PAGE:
Fire Extinguisher Safety
Posted June 14, 2017
Fire extinguishers are designed to fight small fires in their early stages when the fire presents a relatively small hazard to the operator.
- Slow growing
- Minimal smoke
- Minimal heat
If a fire is too large, if there is too much smoke or if you are too frightened, evacuate immediately.
To operate a fire extinguisher, use the PASS method:
- The safety pin is usually held in place by a plastic seal, it will pull off. Do not push down on the operating lever while pulling the pin, it won’t come out.
- Aim at the base of the fire, the lowest flame closest to you. The base of the fire will recede from you as you use the extinguisher, so you must adjust your aim.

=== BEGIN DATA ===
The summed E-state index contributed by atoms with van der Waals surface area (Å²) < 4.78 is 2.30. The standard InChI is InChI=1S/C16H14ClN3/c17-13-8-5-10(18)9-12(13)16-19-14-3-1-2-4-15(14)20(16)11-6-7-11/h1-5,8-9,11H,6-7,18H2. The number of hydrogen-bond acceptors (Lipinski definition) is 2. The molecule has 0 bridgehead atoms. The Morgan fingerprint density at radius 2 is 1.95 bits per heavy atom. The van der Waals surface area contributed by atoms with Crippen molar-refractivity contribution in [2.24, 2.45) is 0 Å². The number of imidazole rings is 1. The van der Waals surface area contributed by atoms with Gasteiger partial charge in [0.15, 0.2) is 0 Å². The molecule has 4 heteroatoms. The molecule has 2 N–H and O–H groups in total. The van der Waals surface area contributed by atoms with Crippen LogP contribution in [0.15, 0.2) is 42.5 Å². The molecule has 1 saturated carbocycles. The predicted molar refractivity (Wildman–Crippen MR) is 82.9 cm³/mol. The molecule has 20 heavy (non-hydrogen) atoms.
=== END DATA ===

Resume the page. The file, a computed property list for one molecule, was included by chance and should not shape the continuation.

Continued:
- The operating lever is above the carrying handle. The operating lever opens the valve when you squeeze it down. When you let go, the valve closes and the discharge stops
- Sweep the nozzle by moving your arm at the elbow. Direct the discharge to cover the entire width of the base of the fire.
Know Your A, B, Cs
Using the wrong fire extinguisher can result in more damage than the fire itself. All extinguishers have nameplates identifying their usage instructions, as outlined below.
Class A Fires
- Include wood, paper, trash and other items that produce glowing embers as they burn
- Only use a Class A extinguisher for these items and never use one on a gas or electrical fire.
Class B Fires
- Include flammable liquid and gas fires (gasoline, paint thinners, solvents, grease and acetylene)
- Use a Class B extinguisher only to fight these fires.
Class C Fires
- Include energized electrical equipment fires
- Use a Class C extinguisher only to fight these fires.
There are also extinguishers which can be used for all types of fires known as a Class ABC extinguisher.